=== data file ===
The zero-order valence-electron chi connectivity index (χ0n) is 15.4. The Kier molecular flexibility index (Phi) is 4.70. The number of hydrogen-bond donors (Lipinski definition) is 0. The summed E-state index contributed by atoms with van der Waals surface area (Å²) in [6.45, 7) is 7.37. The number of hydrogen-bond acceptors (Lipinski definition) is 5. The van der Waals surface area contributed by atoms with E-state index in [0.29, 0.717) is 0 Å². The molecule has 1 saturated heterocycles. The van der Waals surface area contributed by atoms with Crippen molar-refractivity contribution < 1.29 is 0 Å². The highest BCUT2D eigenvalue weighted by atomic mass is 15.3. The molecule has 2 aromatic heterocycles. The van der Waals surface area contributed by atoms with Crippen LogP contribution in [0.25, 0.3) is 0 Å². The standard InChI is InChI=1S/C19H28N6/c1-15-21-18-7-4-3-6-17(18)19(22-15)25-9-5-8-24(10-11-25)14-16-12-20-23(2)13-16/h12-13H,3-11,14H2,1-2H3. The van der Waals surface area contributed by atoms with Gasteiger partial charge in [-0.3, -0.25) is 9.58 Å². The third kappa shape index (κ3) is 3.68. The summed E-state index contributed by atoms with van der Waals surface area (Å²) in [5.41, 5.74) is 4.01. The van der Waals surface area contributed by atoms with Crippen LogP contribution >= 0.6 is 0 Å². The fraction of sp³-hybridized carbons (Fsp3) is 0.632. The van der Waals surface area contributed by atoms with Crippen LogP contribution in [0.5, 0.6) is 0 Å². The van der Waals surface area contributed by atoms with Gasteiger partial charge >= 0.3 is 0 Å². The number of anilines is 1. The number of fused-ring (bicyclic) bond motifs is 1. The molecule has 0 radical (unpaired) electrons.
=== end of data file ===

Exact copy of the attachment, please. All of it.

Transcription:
The zero-order valence-electron chi connectivity index (χ0n) is 15.4. The Kier molecular flexibility index (Phi) is 4.70. The number of hydrogen-bond donors (Lipinski definition) is 0. The summed E-state index contributed by atoms with van der Waals surface area (Å²) in [6.45, 7) is 7.37. The number of hydrogen-bond acceptors (Lipinski definition) is 5. The van der Waals surface area contributed by atoms with E-state index in [0.29, 0.717) is 0 Å². The molecule has 1 saturated heterocycles. The van der Waals surface area contributed by atoms with Crippen molar-refractivity contribution < 1.29 is 0 Å². The highest BCUT2D eigenvalue weighted by atomic mass is 15.3. The molecule has 2 aromatic heterocycles. The van der Waals surface area contributed by atoms with Crippen LogP contribution in [0.25, 0.3) is 0 Å². The standard InChI is InChI=1S/C19H28N6/c1-15-21-18-7-4-3-6-17(18)19(22-15)25-9-5-8-24(10-11-25)14-16-12-20-23(2)13-16/h12-13H,3-11,14H2,1-2H3. The van der Waals surface area contributed by atoms with Gasteiger partial charge in [-0.3, -0.25) is 9.58 Å². The third kappa shape index (κ3) is 3.68. The summed E-state index contributed by atoms with van der Waals surface area (Å²) in [5.41, 5.74) is 4.01. The van der Waals surface area contributed by atoms with Crippen LogP contribution >= 0.6 is 0 Å². The fraction of sp³-hybridized carbons (Fsp3) is 0.632. The van der Waals surface area contributed by atoms with Crippen LogP contribution in [0.5, 0.6) is 0 Å². The van der Waals surface area contributed by atoms with Gasteiger partial charge >= 0.3 is 0 Å². The number of anilines is 1. The number of fused-ring (bicyclic) bond motifs is 1. The molecule has 0 radical (unpaired) electrons.